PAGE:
‘Alone/Together’ and Filipino cultural advocates

Apart from the romantic overtones of the film “Alone/Together” (written and directed by Antoinette Jadaone), the movie also shows the travails of cultural advocates in their endeavors to enrich Philippine history and culture.

The work of cultural advocates is twofold: the production of new materials and the promotion of existing information on culture and history. Producers include artists, historians and archaeologists. Promoters include museum curators and organizations that ensure the dissemination of these materials.


In the movie, Tin Lazaro is an aspiring museum curator, and Alex Castro is an aspiring artist. Both switch careers because their cultural work was not deemed viable or a priority in the so-called “real world.”

The difficulties illustrated are accurate. Data required for archaeological research is attained by spending weeks to months in areas where earlier cultures once thrived. These include the highlands in Kalinga and Ifugao; the small islands off the coast of Mindoro, and caves in Palawan and Cagayan Valley. When I was an archaeology student, many of my classmates who worked full-time had to postpone attending archaeological excavations because they were not permitted to be away for so long. Funding was also another problem for many. Some went on leaves of absence from class to save up for these endeavors. Thus, Tin’s and Alex’s momentary shift in careers to the corporate world was very relatable.


Another difficulty in cultural research is the analysis of archaeological materials. A colleague of mine, in pursuit of her master’s thesis, asked for technical assistance for the analysis of archaeological human remains from a laboratory in the United States. This was not granted. Unperturbed, she found a local company with similar equipment, but was exclusively for industrial use. Because the appropriate scientific equipment was not readily available to analyze peculiar artifacts, she adjusted her methodology to one that did not require the use of such equipment.

Despite this, her study contributed new information on the prehistory of a municipality in Northern Luzon, where the artifacts originated. However, her original proposal remains unfinished, and the information that could have been provided with the accessibility of the proper equipment would have been equally important.

This predicament is also reflected in the movie when Tin sees a Bulul carving on display at the Metropolitan Museum in New York. Many other Philippine artifacts that can be analyzed in the Philippines remain inaccessible. There may be gaps in Philippine history that can be filled with the availability of these materials.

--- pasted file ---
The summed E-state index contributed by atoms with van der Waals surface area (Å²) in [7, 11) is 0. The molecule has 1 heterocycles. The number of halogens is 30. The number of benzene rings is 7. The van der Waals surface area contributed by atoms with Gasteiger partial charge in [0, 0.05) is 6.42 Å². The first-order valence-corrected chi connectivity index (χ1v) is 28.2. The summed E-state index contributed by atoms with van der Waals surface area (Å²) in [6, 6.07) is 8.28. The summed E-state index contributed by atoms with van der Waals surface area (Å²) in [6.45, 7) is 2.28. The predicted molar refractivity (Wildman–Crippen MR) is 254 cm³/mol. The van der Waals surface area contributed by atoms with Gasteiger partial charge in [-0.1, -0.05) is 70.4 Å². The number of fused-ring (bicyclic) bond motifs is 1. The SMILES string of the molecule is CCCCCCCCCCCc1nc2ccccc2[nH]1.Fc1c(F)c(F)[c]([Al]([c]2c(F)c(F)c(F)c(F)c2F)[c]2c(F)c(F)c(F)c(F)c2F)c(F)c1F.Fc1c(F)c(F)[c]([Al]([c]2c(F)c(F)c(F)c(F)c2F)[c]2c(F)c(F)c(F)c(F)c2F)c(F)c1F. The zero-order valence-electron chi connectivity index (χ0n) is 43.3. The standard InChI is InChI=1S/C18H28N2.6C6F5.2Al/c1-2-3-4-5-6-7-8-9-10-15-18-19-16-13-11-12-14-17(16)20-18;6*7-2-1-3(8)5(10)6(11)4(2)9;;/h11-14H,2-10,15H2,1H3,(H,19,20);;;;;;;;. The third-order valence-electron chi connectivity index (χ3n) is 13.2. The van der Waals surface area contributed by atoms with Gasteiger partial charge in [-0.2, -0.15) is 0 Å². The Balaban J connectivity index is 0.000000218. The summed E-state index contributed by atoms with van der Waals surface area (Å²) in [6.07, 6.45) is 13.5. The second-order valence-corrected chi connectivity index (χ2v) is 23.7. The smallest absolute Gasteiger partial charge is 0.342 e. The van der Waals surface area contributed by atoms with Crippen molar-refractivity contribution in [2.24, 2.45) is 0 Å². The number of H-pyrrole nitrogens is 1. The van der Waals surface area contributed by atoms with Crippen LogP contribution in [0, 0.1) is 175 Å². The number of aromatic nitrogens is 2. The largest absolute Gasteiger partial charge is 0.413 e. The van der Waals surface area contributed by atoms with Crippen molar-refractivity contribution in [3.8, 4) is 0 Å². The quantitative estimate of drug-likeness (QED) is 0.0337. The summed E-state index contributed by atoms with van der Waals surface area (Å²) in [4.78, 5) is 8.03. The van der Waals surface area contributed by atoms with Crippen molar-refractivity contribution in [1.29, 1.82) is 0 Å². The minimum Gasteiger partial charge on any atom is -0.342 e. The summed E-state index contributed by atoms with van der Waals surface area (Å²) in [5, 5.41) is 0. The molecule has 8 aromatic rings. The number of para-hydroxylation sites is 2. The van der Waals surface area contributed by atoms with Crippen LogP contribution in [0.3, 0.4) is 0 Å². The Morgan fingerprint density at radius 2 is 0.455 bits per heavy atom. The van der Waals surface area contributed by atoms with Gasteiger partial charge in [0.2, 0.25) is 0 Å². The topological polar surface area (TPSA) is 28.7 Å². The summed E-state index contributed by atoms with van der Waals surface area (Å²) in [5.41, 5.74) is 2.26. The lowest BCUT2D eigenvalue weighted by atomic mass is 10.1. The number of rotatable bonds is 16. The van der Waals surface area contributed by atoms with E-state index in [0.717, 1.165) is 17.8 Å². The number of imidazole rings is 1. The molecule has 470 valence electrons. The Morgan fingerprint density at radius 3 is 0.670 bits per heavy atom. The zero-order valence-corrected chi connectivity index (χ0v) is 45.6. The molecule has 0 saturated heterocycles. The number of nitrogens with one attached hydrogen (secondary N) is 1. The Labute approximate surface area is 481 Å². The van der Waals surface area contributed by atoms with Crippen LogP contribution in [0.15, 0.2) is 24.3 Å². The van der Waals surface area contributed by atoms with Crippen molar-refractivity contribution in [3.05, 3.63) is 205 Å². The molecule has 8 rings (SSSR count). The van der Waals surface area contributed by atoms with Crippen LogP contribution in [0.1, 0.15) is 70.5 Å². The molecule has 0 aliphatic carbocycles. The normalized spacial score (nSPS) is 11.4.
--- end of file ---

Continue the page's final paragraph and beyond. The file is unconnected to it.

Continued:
Nonetheless, the movie ends on a high note for Tin and Alex. Both were able to reignite their passion for cultural work after almost losing hope, just like many archaeologists, who, despite challenges, completed research materials on Philippine history and culture that are celebrated not just by the Filipino people but also the whole world.

Recent groundbreaking archaeological studies in Callao, Cagayan, in Rizal, Kalinga, in the Tabon Cave in Palawan and other archaeological sites in the Philippines have changed the course of the history of Southeast Asia. These are invaluable contributions to Philippine prehistory that would have never come into fruition if there was a dearth of archaeologists in the Philippines.

The film shows that it takes grit, patience and, above all, perseverance to thrive in the realm of Philippine art and culture. Emerging archaeological, cultural and historical research must always be recognized and appreciated for the time and effort expended to provide information for the enrichment of Philippine art, history and culture.

Struggling Filipino cultural advocates must remember that they produce information that the whole world and future generations can enjoy; thus, their dreams are never worth giving up, no matter how harsh the “real world” may be.


Kathleen Tantuico is an alumna of the University of the Philippines Archaeological Studies Program and the Ateneo de Manila University’s Department of Sociology and Anthropology Cultural Heritage program. She is also a founding member of Tuklas Pilipinas, an NGO formed by archaeologists who aim to promote heritage literacy.

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